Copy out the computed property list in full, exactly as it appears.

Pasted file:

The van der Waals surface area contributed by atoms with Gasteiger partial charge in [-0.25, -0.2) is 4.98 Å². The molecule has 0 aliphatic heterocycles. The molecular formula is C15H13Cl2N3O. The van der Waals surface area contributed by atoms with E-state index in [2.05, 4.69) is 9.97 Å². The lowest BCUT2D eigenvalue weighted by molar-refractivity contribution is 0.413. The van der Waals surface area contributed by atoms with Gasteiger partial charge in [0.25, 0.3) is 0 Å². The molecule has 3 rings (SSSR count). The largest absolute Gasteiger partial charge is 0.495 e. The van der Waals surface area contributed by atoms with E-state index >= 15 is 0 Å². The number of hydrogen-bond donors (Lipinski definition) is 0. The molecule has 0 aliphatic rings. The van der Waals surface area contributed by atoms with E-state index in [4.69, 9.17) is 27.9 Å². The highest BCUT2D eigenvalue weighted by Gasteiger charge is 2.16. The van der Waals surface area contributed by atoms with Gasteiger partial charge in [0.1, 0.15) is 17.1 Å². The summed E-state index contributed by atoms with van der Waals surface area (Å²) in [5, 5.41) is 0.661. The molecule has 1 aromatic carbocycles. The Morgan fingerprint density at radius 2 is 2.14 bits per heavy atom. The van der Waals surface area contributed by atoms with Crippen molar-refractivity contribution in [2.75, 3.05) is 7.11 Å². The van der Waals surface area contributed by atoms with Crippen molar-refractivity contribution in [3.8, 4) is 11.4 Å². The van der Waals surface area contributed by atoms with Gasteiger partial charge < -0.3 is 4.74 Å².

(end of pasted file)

The van der Waals surface area contributed by atoms with Gasteiger partial charge in [-0.25, -0.2) is 4.98 Å². The molecule has 0 aliphatic heterocycles. The molecular formula is C15H13Cl2N3O. The van der Waals surface area contributed by atoms with E-state index in [2.05, 4.69) is 9.97 Å². The lowest BCUT2D eigenvalue weighted by molar-refractivity contribution is 0.413. The van der Waals surface area contributed by atoms with Gasteiger partial charge in [0.25, 0.3) is 0 Å². The molecule has 3 rings (SSSR count). The largest absolute Gasteiger partial charge is 0.495 e. The van der Waals surface area contributed by atoms with E-state index >= 15 is 0 Å². The number of hydrogen-bond donors (Lipinski definition) is 0. The molecule has 0 aliphatic rings. The van der Waals surface area contributed by atoms with E-state index in [4.69, 9.17) is 27.9 Å². The highest BCUT2D eigenvalue weighted by Gasteiger charge is 2.16. The van der Waals surface area contributed by atoms with Gasteiger partial charge in [0.1, 0.15) is 17.1 Å². The summed E-state index contributed by atoms with van der Waals surface area (Å²) in [5, 5.41) is 0.661. The molecule has 1 aromatic carbocycles. The Morgan fingerprint density at radius 2 is 2.14 bits per heavy atom. The van der Waals surface area contributed by atoms with Crippen molar-refractivity contribution in [2.75, 3.05) is 7.11 Å². The van der Waals surface area contributed by atoms with Crippen molar-refractivity contribution in [3.8, 4) is 11.4 Å². The van der Waals surface area contributed by atoms with Gasteiger partial charge < -0.3 is 4.74 Å².